Lisa McClain will join the record-number of Republican women elected this year to the U.S. House of Representatives following her landslide victory over Democrat Kimberly Bizon, 66.3 percent to 33.7 percent, respectively, in Michigan’s 10th Congressional District to succeed retiring Republican Rep. Paul Mitchell.

“I think America spoke,” said McClain in an interview with JNS on Nov. 24, adding that the Republican women elected have “traditional American values.”

Before being elected to Congress, McClain, 54, who is married with four children, worked in the financial-services industry—first for American Express and then for the Hantz Group.

While her district has an estimated Jewish population of just 400, McClain is no stranger to the Jewish community with Michigan itself home to an estimated 80,000 Jewish residents, according to 2018 Detroit Jewish Population Study. She added that her career has consisted of a “very positive” relationship of working with Jewish businesspeople.

McClain said that during her campaign, she made it a priority to reach out to not only the Jewish community but all communities because “America is a melting pot,” and that diversity is “what gives us our strength.”

She labeled the U.S.-Israel relationship as “imperative” and mutually beneficial.

Israel and the United States both have religious and economic freedoms, she noted. “We just want to be good, prosperous members of society.”

McClain has never been to Israel but hopes to go as a freshman member of Congress, courtesy of the American Israel Public Affairs Committee (AIPAC).

BDS movement ‘stands for bigotry and hatred’

She recognizes that Iran is a major diplomatic issue, saying that it developing a nuclear bomb “is a horrible idea” not only for America but for the rest of the world.

On military intervention in Syria, Afghanistan and Iraq—from where U.S. troops have been withdrawn, possibly creating a power vacuum for U.S. adversaries such as Iran—McClain said that “at some point in time, we have to begin to pull out,” although she stopped short of calling for a total withdrawal of U.S. troops from those places.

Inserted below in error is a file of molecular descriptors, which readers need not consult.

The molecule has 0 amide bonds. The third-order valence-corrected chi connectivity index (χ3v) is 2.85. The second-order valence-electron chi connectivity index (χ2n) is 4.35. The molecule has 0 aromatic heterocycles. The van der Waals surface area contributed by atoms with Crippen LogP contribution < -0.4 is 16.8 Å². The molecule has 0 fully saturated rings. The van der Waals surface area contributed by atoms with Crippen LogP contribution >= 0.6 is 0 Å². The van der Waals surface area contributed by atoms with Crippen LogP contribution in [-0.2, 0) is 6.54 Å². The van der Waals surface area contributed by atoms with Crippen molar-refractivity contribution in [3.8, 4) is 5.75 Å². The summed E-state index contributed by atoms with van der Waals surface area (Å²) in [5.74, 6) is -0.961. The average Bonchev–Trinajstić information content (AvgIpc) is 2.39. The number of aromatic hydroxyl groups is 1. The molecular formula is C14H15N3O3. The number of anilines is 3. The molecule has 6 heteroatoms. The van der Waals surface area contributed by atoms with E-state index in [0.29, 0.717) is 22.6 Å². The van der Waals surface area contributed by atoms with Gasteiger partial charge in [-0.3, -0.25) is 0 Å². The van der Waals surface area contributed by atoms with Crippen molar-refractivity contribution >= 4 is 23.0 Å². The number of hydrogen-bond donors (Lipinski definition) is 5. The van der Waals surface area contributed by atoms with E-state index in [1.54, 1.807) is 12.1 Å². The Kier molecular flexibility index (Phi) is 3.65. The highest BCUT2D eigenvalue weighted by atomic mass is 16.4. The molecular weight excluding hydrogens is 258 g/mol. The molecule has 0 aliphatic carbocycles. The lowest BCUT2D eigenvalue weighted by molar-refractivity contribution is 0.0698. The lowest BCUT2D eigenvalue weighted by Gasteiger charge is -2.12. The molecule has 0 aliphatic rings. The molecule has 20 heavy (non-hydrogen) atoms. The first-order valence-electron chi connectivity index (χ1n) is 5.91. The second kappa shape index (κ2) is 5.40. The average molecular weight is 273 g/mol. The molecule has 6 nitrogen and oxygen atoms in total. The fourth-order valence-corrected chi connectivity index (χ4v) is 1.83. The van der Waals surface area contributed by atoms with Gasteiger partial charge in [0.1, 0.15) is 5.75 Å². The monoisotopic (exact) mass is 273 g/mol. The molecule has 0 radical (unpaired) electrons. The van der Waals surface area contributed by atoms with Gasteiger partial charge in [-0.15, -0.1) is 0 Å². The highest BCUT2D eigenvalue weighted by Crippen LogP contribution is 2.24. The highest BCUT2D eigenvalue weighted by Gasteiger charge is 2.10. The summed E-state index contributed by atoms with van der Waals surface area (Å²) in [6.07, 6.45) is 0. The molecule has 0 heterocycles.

“We can’t stay in these wars forever and ever,” she said. “We have to be able to support these countries and economies, and lend them tools other than military tools to stand on their own two feet.”

When asked if the United States can trust the Syrian, Afghan and Iraqi governments to do what she prescribed, McClain acknowledged “probably not.”

McClain said she’s “very concerned” about President-elect Joe Biden’s pledge to re-enter the Iran nuclear deal if Tehran returns to compliance.

When asked if Biden would keep his promise to keep the U.S. embassy in Jerusalem, McClain replied that she hopes he’ll be “true to his word.”

As for anti-Semitism, which has been on the rise, it’s something McClain said she is “extremely saddened” and concerned about.

She also remarked that the anti-Israel BDS movement “stands for bigotry and hatred.”

“In a place like America, that shouldn’t be happening,” she stated. “We can do better. There’s no reason for it.”

JNS

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